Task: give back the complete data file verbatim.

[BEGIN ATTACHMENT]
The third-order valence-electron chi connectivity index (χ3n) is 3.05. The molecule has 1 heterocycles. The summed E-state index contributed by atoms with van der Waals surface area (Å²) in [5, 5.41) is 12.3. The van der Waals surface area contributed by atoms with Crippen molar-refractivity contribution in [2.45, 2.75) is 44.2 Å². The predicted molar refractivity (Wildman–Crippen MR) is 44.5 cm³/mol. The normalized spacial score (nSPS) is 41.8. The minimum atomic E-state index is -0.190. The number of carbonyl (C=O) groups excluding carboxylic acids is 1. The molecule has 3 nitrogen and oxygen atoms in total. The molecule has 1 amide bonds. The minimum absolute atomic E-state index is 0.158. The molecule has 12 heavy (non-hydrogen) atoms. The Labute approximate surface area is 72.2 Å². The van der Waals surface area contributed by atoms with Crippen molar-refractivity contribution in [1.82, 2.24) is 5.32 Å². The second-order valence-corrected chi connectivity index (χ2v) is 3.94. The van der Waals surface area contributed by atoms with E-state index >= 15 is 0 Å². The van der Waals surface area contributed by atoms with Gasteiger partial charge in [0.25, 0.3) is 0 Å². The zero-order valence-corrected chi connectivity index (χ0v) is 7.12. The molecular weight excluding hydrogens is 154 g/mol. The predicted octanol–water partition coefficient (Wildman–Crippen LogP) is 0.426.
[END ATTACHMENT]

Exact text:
The third-order valence-electron chi connectivity index (χ3n) is 3.05. The molecule has 1 heterocycles. The summed E-state index contributed by atoms with van der Waals surface area (Å²) in [5, 5.41) is 12.3. The van der Waals surface area contributed by atoms with Crippen molar-refractivity contribution in [2.45, 2.75) is 44.2 Å². The predicted molar refractivity (Wildman–Crippen MR) is 44.5 cm³/mol. The normalized spacial score (nSPS) is 41.8. The minimum atomic E-state index is -0.190. The number of carbonyl (C=O) groups excluding carboxylic acids is 1. The molecule has 3 nitrogen and oxygen atoms in total. The molecule has 1 amide bonds. The minimum absolute atomic E-state index is 0.158. The molecule has 12 heavy (non-hydrogen) atoms. The Labute approximate surface area is 72.2 Å². The van der Waals surface area contributed by atoms with Crippen molar-refractivity contribution in [1.82, 2.24) is 5.32 Å². The second-order valence-corrected chi connectivity index (χ2v) is 3.94. The van der Waals surface area contributed by atoms with E-state index >= 15 is 0 Å². The van der Waals surface area contributed by atoms with Gasteiger partial charge in [0.25, 0.3) is 0 Å². The zero-order valence-corrected chi connectivity index (χ0v) is 7.12. The molecular weight excluding hydrogens is 154 g/mol. The predicted octanol–water partition coefficient (Wildman–Crippen LogP) is 0.426.